How to Use Gratitude to Improve Others Lives
Sometimes we forget the easy influence we have in the lives of those around us. Maybe we’re not even that aware of the influence. We live in a society that values mean spirited observations as humor without taking into account the feelings those observations are about. Or even worse, we know we’re laughing at others when they’re not laughing with us.
There is a lot of talk recently about sensitivity training, and how kids these days are too coddled, too aware of their feelings; That they need to “man up”, grow stronger, develop a thicker skin in order to survive. And maybe this is true. Maybe our younger generations have become too sensitive. Or maybe they’ve realized that being mean for the sake of humor is no longer acceptable. Maybe they’ve found their safe space and are using it to advocate for themselves.
You can use your safe space to advocate for those who can’t do it for themselves. When we acknowledge other people in a place of need, whether that need is homelessness or crossing the street, we have an opportunity to address it. Sometimes it just donating a few dollars to a local shelter, but sometimes its literally helping a person cross the street. When you shine your light on others, they start to reflect it themselves. We want to help others because we have been helped. Remember Pay it Forward? Same concept here, except hopefully we can avoid the tragic ending.
Gratitude training, or the practice of gratitude is a journey. It is not a destination.
When we have the opportunity to tell someone about gratitude training or the practice, we should. We should talk about how it’s changed our outlook on life, how things in life now seem achievable, beautiful, funny, wondrous, cherished, and cravings for more or better are lessened because we’re not spending so much time looking to the future. Today, I love this chair. Today, I love the view from my window. Today, your smile made me smile, and I love it. Today, I got to share a moment with you in the car on the way to the store, and it was magical.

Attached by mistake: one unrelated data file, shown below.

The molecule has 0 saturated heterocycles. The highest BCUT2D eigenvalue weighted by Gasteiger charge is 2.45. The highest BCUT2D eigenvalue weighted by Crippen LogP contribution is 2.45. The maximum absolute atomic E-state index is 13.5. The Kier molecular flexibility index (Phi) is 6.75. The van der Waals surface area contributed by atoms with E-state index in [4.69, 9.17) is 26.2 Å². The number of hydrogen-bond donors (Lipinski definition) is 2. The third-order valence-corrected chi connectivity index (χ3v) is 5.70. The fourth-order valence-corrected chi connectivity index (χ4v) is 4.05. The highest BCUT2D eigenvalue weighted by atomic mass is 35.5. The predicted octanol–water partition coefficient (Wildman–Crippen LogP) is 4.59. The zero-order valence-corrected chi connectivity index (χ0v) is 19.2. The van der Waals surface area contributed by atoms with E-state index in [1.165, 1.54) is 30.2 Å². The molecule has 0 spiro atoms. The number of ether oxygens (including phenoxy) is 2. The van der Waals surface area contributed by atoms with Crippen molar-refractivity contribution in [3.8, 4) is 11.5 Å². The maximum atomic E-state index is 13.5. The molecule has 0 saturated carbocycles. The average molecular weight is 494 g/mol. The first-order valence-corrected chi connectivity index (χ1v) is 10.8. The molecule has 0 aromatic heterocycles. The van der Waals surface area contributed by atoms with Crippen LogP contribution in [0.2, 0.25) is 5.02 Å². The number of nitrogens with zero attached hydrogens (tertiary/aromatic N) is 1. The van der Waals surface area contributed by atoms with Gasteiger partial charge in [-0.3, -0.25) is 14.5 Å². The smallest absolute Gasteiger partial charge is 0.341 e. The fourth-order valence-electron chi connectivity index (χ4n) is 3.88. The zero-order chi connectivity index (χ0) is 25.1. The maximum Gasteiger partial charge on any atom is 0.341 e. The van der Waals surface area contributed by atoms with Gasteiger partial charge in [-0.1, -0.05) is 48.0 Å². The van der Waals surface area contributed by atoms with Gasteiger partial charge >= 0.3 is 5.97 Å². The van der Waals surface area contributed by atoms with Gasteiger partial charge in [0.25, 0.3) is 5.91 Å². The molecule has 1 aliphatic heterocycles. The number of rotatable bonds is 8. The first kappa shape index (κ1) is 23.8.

Words mean things, people. So does the intention behind them. So the next time you call your friend a bitch, just remember you’ve had a chance to build her up, and chose to speak poorly of someone you care about instead.
We are attracted to the idea that life can be better than what it has been. People want to believe there is “more to life than just this.” Maybe you’ve heard about gratitude training and that’s why you’re here today. But here is the secret, if it is a secret.
Life is exactly this, and our reaction to it is what makes it worth living. The choices we make, and the thoughts we think and say out loud directly affect the quality of our lives.
Luckily, you are now armed with more information to share with those around you. If you’ve enjoyed this post, please share it with your social media accounts and sign up for my email list!
Thank you for being here today.